III. The Social Psychology of Social War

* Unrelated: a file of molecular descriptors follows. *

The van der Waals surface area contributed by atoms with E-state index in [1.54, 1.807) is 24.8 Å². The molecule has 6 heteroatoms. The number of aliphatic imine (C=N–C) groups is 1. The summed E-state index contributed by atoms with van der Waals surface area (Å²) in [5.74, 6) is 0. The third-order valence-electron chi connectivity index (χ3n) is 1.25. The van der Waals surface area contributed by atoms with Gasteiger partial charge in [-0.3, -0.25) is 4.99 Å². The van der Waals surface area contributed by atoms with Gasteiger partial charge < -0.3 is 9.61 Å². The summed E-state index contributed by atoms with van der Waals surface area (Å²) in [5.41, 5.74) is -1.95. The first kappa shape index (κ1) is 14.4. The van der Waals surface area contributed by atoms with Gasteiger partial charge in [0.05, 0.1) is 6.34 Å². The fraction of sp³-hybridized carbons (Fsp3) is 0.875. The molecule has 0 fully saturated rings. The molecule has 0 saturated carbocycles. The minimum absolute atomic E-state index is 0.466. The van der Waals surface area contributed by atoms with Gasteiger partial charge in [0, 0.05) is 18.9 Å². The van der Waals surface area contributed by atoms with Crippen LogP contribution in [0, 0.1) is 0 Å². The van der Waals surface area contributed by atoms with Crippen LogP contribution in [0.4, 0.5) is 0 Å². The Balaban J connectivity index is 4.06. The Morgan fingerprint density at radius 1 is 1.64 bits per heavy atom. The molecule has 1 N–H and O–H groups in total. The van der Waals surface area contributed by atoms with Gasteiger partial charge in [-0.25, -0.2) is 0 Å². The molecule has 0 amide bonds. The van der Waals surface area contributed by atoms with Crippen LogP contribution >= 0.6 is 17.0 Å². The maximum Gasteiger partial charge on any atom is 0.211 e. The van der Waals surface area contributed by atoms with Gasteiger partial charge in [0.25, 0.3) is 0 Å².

What accounts for the race effects observed in these studies? And, more generally, why is it that we, as a nation, have continued to enact laws and policies that have devastated such a large segment of our adolescent population? In part, we can blame the social psychology of social war. This Part summarizes a wealth of contemporary research that shows that humans react to, interpret, and make decisions about the environment, and each other, largely from a series of unconscious cognitive associations and dissociations. When stimulated or primed, these processes are automatic; they happen whether we want them to or not. Importantly, several studies conducted over the last decade suggest that the political posturing, media imagery, war rhetoric, and Manichean moralizing associated with the super-predator war, and with American social wars in general, have an especially potent effect on this dynamic. These images and ideas influence not only the content of our stereotypes of the enemy, but also the degree to which we rely on those stereotypes. Ultimately, they also influence our willingness to embrace measures that punish and incapacitate the enemy.